'They will crush our delicate flower': when emigrés crashed Britain's classical music scene

Karl and Peter Ebert in the Glyndebourne organ room, c.1945
Karl and Peter Ebert in the Glyndebourne organ room, c.1945 - Hulton Archive

The story of how British culture after the Second World War was enriched by emigrés fleeing from Nazi-occupied Europe is one we think we know well. We’ve heard about the wonderful artists like Kurt Schwitters, film-makers like Karel Reisz, philosophers like Isaiah Berlin, the publisher and Zionist George Weidenfeld, and perhaps most famous of all Sigmund Freud.

One area in which the narrative is less well-known is music. Thanks to a research project at the Royal College of Music which this week reaches its culmination in a concert of music by emigré composers, we can trace it in fascinating and moving detail in the lives of dozens of emigré musicians. It’s a story of heart-warming welcome by the British, but it’s also a story of internment, protectionism and a fear of “alien” cultural imports.

When you cast your eye over the project website — which is publicly available — so many extraordinary names leap out. There was the composer Berthold Goldschmidt, an Austrian Jewish composer who emigrated to Britain in 1935, did sterling work at the BBC’s German Service, and became chorus master at Glyndebourne. His music was rediscovered by the young Simon Rattle back in the 1980s. There was Karl Ebert, the opera director who worked with Kurt Weill in Berlin in the 1930s. Together with the emigré conductor Fritz Busch and George Christie he co-founded the Glyndebourne Festival in the late 1940s. There was the violinist Norbert Brainin, who together with two other emigrés and the native British cellist Martin Lovett founded perhaps the most eminent string quartet in the world, the Amadeus Quartet. Not all of them were fleeing Nazism: the wonderful Catalan composer Roberto Gerhard fled from civil war in Spain and became a lynchpin of Britain’s nascent modernist movement. And lest you think they were all terribly serious, there was Gerard Hoffnung, the humourist and musician whose anarchic spirit and sense of fun raised the spirits of post-war Britain.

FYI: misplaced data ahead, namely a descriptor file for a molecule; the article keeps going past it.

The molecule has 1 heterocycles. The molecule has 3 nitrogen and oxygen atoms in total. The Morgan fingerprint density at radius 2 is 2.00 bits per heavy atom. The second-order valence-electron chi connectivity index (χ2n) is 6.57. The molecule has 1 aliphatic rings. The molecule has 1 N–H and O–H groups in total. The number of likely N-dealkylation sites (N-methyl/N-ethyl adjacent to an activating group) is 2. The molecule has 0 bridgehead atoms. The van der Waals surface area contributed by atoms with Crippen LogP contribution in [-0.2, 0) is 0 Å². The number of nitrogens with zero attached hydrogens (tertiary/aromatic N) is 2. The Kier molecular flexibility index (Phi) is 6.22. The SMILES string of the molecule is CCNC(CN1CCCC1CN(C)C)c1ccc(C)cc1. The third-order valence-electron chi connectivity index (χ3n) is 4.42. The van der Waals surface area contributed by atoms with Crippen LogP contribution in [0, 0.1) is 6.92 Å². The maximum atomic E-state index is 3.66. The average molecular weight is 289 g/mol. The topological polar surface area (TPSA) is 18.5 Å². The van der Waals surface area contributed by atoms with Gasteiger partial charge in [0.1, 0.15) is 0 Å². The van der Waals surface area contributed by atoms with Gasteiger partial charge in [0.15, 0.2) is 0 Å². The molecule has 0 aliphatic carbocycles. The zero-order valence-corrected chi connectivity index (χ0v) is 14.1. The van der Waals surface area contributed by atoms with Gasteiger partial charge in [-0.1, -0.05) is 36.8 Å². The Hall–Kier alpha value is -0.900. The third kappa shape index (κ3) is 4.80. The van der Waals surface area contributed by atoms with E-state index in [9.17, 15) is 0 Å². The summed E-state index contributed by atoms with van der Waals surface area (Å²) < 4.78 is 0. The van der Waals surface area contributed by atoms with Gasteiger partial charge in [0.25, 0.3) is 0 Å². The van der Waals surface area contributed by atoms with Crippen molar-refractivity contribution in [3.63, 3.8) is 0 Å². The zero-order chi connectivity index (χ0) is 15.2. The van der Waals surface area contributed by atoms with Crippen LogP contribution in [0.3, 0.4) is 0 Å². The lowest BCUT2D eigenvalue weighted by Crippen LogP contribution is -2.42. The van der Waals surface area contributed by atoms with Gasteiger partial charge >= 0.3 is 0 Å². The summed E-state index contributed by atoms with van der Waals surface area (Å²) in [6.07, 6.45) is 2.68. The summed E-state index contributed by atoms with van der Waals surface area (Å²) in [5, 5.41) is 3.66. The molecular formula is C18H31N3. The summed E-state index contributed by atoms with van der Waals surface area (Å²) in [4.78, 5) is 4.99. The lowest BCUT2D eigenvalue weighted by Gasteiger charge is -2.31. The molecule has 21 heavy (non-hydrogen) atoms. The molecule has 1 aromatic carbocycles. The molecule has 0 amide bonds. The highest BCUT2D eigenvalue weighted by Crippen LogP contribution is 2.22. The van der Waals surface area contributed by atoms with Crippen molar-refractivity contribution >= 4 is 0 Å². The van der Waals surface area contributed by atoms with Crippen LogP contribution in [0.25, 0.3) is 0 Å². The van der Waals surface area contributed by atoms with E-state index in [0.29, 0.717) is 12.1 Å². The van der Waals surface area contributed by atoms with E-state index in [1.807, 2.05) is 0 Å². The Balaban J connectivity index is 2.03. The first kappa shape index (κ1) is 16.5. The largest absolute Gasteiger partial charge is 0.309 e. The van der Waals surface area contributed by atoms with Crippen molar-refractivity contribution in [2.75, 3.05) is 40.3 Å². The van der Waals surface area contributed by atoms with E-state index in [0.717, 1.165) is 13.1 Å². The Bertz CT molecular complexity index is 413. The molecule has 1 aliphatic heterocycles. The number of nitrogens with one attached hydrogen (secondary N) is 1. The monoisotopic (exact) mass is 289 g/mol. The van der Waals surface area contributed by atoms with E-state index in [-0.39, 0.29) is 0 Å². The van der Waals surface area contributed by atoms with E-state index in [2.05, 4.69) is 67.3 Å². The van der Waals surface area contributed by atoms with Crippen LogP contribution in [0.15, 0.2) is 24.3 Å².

Clifford Curzon, Sir Arthur Bliss and Hans Keller at the Leeds International Piano Contest in 1963
Clifford Curzon, Sir Arthur Bliss and Hans Keller at the Leeds International Piano Contest in 1963 - Erich Auerbach/Hulton Archive

Thanks to the RCM’s project entitled Music, Migration and Mobility, which was funded by the Arts and Humanities Research Council, the stories of these gifted and doughty individuals has now been uncovered. As the singer and Principal Investigator on the project Norbert Meyn points out, the project actually began with music-making. “This project grew out of an earlier one to explore the wonderful music of the emigré composers,” he says. “Much of it was not published, and much of it had not been heard since the 1930s and 1940s.”

The style of these composers varied from the stridently expressionistic to the pertly satirical to the unashamedly romantic. Among the latter group was the German Jewish composer Robert Kahn. “He was a revelation to me,” says Meyn. “Kahn was a really important figure in Germany,  he was admired by Brahms and Clara Schumann and was a friend of the young Albert Einstein. He composed a set of more than 1100 piano pieces called Tagebuch (Diary), most of them while living in exile in Biddenden in Kent, and also some wonderful songs, some of which we recorded.”